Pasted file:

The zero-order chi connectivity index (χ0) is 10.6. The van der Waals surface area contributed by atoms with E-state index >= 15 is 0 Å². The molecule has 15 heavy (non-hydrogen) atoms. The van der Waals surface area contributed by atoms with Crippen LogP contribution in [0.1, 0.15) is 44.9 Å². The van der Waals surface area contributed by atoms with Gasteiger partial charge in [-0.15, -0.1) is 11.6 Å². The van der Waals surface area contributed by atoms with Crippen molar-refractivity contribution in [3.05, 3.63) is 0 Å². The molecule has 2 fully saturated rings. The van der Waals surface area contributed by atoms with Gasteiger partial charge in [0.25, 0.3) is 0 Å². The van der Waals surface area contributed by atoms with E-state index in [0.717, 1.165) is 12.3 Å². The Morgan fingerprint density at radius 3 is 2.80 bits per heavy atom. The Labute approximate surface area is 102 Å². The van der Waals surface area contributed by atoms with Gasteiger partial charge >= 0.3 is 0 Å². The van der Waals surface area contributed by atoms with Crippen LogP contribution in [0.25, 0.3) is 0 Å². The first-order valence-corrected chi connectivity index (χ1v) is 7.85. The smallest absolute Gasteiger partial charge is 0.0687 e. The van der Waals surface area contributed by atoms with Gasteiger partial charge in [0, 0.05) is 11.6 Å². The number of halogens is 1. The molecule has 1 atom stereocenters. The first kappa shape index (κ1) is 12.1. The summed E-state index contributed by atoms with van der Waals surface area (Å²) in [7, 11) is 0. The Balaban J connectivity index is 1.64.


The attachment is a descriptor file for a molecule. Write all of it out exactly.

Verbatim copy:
The zero-order chi connectivity index (χ0) is 10.6. The van der Waals surface area contributed by atoms with E-state index >= 15 is 0 Å². The molecule has 15 heavy (non-hydrogen) atoms. The van der Waals surface area contributed by atoms with Crippen LogP contribution in [0.1, 0.15) is 44.9 Å². The van der Waals surface area contributed by atoms with Gasteiger partial charge in [-0.15, -0.1) is 11.6 Å². The van der Waals surface area contributed by atoms with Crippen molar-refractivity contribution in [3.05, 3.63) is 0 Å². The molecule has 2 fully saturated rings. The van der Waals surface area contributed by atoms with Gasteiger partial charge in [0.25, 0.3) is 0 Å². The van der Waals surface area contributed by atoms with E-state index in [0.717, 1.165) is 12.3 Å². The Morgan fingerprint density at radius 3 is 2.80 bits per heavy atom. The Labute approximate surface area is 102 Å². The van der Waals surface area contributed by atoms with Gasteiger partial charge >= 0.3 is 0 Å². The van der Waals surface area contributed by atoms with Crippen LogP contribution in [0.25, 0.3) is 0 Å². The first-order valence-corrected chi connectivity index (χ1v) is 7.85. The smallest absolute Gasteiger partial charge is 0.0687 e. The van der Waals surface area contributed by atoms with Gasteiger partial charge in [0, 0.05) is 11.6 Å². The number of halogens is 1. The molecule has 1 atom stereocenters. The first kappa shape index (κ1) is 12.1. The summed E-state index contributed by atoms with van der Waals surface area (Å²) in [7, 11) is 0. The Balaban J connectivity index is 1.64.